“The most important thing is that patients get tested. A positive ColoVantage test result should encourage the person tested to obtain a colonoscopy.”

An Evolving Field

Dr. Sisco and Dr. Muralidharan both expect that increased understanding of colorectal cancer will lead to continued developments in diagnostics and therapeutic agents. “Most colorectal carcinomas are sporadic, meaning they occur randomly without being inherited from one’s family,” says Dr. Sisco. ”We don't know the cause. We suspect that mutations (changes in the DNA of cells in the colorectum) occur, and that some people may be more prone to it, but we don’t fully understand the pathway.”

“While we certainly need new therapies, we mustn’t lose sight of the importance of screening tests,” adds Dr. Muralidharan. “Colorectal cancer is a disorder where early detection can make a big difference in reducing deaths. The 5 year survival rate for a person detected at an early stage is 90%. Detecting and removing a small benign lesion or early stage cancer is much more effective than treating cancer. So if we can improve colorectal cancer screening compliance, detect cancerous changes, and remove any growths early, the resulting success in reducing cancer deaths will be considerable. We can save a lot of lives by increasing early detection rather than waiting for an improvement in the cure of advanced disease.”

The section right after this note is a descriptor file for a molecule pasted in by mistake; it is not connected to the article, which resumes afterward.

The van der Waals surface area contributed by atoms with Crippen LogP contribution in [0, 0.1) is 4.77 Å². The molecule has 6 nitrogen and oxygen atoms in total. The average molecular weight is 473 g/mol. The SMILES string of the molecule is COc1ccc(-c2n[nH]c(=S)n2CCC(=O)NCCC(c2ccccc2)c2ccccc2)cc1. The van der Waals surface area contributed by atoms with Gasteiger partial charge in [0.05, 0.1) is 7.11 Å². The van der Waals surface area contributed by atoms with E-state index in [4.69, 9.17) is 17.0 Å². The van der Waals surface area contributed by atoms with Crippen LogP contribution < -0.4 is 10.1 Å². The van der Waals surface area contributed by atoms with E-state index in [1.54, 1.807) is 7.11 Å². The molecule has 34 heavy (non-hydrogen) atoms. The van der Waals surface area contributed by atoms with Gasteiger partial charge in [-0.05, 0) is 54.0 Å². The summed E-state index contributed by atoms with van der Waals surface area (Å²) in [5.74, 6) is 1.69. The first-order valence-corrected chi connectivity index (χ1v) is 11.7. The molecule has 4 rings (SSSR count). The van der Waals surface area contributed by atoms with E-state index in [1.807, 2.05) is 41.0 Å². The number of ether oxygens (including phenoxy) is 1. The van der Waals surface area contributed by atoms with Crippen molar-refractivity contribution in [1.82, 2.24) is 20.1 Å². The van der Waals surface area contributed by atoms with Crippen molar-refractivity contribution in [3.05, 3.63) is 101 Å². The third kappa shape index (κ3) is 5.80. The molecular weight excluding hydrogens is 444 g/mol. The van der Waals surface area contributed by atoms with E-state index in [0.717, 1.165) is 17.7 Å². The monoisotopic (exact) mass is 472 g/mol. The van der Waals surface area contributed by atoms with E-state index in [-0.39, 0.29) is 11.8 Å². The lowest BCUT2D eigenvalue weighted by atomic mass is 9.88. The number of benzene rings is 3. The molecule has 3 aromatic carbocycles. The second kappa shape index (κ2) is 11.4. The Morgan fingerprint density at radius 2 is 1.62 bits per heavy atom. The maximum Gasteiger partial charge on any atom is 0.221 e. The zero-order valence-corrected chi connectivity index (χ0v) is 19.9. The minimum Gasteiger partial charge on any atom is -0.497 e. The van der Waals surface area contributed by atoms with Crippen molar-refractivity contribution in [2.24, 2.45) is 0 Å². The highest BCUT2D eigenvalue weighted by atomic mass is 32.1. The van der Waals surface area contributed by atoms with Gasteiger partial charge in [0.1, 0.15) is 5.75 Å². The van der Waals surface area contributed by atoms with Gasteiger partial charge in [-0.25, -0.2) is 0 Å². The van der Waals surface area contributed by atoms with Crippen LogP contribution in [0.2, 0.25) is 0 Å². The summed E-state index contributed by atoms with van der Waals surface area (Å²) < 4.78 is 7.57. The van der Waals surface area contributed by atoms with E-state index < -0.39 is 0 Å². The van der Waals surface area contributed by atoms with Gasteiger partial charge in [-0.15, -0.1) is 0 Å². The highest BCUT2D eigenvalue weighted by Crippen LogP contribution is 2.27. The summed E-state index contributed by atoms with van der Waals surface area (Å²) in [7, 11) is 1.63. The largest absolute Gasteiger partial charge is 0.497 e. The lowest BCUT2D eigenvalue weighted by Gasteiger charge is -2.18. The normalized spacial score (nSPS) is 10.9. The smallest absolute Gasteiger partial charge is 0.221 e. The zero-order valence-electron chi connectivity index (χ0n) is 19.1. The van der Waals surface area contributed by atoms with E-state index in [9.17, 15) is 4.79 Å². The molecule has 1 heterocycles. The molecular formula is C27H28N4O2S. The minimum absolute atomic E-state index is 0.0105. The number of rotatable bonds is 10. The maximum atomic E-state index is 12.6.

References

  1. American Cancer Society. Cancer Facts & Figures 2012. Atlanta: American Cancer Society; 2012.
  2. Colorectal Cancer Facts & Figures 2011-2013. American Cancer Society.
  3. SEER Stat Fact Sheets: Colon and Rectum. National Cancer Institute. National Institutes of Health.http://seer.cancer.gov/statfacts/html/colorect.html
  4. Colorectal Cancer Screening Tests. Centers for Disease Prevention and Control.
    http://www.cdc.gov/cancer/colorectal/basic_info/screening/tests.htm